Friday, October 17, 2014

Mountain Rides to maintain service status quo

Board reviews concept design for south valley transit center

Express Staff Writer

A concept design has been developed for a Mountain Rides south valley transit center to be built in Bellevue, beginning in the spring 2015. The center will be built on a half- acre property on the north side of Clover Lane where it intersects Gannett Road. The design provides for inside parking for up to six buses and outside parking for 16 vehicles. Courtesy graphic by JHS Architects

    The board of directors of the Mountain Rides Transportation Authority voted unanimously Wednesday to continue bus service for fiscal 2015 at near the same level that the organization had for the past year.
    “The highlights are that there aren’t any highlights,” Mountain Rides Executive Director Jason Miller told the board at its regular October meeting. “We’re keeping service as is. I’d say there are a lot of things we’d like to do, but we’re happy to be able to maintain what we have.”
    The Mountain Rides FY2015 Service Plan was fine-tuned following approval of a $2.5 million operations budget by the board in September. The new budget is about 4 percent higher than the fiscal 2014 budget, despite earlier fears that didn’t materialize of a cut in funding from the Federal Transit Administration.
    Mountain Rides also waited for public comment before finalizing a service plan, holding public workshops for comment in both Ketchum and Hailey on Sept. 25.
    The board heard two comments at Wednesday’s meeting, both of them complimentary of Mountain Rides services.
    “I just wanted to come here and tell you thank you for no change this year,” said Elkhorn resident Dave Galloway, a member of a group of mainly part-time south Elkhorn residents who call themselves the “Red Route Bus Buddies.”
    The group uses the Mountain Rides’ Red Route extensively during the ski season for transportation to River Run for skiing or to Ketchum for shopping.
    “This is a big thank you for keeping our service intact for the coming ski season,” Galloway said.
    The board also heard from Sun Valley Mayor Dewayne Briscoe, who thanked the organization for “providing a great service throughout the valley.”
    The new service plan makes minor adjustments to some of the Mountain Rides routes. Those changes will be listed in a new schedule released prior to implementation of the plan on Thanksgiving weekend.
    “This plan balances available budget, ridership demands and public input received,” Miller wrote in a memo to the board. “This plan represents a ‘stay the course’ approach, which maintains services largely as they have been in the past year but with a few improvements and adjustments. There are many needs for service increases, but we don’t have the budget at this time.”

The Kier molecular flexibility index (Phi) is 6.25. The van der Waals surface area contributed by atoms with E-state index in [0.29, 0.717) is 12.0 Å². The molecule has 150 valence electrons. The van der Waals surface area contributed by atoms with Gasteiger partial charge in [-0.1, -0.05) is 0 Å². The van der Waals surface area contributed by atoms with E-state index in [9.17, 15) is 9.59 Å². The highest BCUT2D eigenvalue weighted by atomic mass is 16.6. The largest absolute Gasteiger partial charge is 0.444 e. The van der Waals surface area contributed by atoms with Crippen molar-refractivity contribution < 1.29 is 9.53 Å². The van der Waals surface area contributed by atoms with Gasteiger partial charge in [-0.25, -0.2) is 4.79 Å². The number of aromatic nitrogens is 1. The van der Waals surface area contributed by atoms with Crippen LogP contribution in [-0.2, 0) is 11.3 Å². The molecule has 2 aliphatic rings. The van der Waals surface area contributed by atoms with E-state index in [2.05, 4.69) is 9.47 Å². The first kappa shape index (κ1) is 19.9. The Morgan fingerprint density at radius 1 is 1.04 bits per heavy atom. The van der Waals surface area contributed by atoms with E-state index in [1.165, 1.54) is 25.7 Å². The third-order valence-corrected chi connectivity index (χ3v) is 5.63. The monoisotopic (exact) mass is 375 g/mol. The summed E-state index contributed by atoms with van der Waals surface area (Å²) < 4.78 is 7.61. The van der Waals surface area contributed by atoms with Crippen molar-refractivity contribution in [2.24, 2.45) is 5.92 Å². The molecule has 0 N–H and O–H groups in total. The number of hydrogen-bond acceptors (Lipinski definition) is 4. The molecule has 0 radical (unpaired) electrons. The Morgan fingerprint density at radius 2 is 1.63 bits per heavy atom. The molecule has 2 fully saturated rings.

Mountain Rides provides free bus service in the Ketchum-Sun Valley area on its Blue and Green routes, with its Red Route added during summer and winter peak tourist seasons and its Silver and Bronze routes added for skier transit in the winter.
    The organization also provides paid-fare Valley Route service connecting the Bellevue-Hailey area with the Ketchum-Sun Valley area, free around-town service in Hailey on its Hailey Route, and compensated van service providing transportation to workers between the Magic and Wood River valleys.

Transit center
    In other business, the board gave favorable reviews to a concept design for a planned south valley transit center. The plan, developed through contract to JHS Architects in Pocatello, shows the transit center building on a slant pattern on a half-acre property that Mountain Rides recently bought for the facility in Bellevue on the north side of Clover Lane where it intersects Gannett Road.
    Keeven Shropshire, one of the owners of JHS, explained to the board in a telephone conference call that the slant allows for easier access for buses.
    The concept design still needs to be approved by the Bellevue Planning and Zoning Commission before more detailed engineering plans are developed for the facility.
    “Primarily they [P&Z] are going to be looking at exterior appearance and materials,” Shropshire said. “They want to know what it’s going to look like.”
    The concept design provides for indoor parking for up to six Mountain Rides buses and has maintenance and wash bays, storage rooms, outside parking for up to 16 vehicles and a second-story living area including a living room, deck and three bedrooms.
    Mountain Rides has $950,000 budgeted for the facility, including $800,000 in grant funding from the Federal Transit Authority. Construction of the facility is planned to begin in the spring.

Ridership increase
    In further business, Mountain Rides Operations Manager Jim Finch told the board that ridership in September was up 12 percent from September 2013.
    The largest increases were on the Hailey Route, which was up 40 percent, and the Valley Route, which was up 26 percent. Finch credited part of the September increase to new student rider agreements in place with the Community School in Sun Valley and Syringa Mountain School in south Hailey.
    Overall, Mountain Rides is showing an 8 percent ridership increase in the first three quarters of 2014 compared to the previous year.
    “We’re hoping to hit 500,000 rides this year,” Finch said.
Terry Smith:

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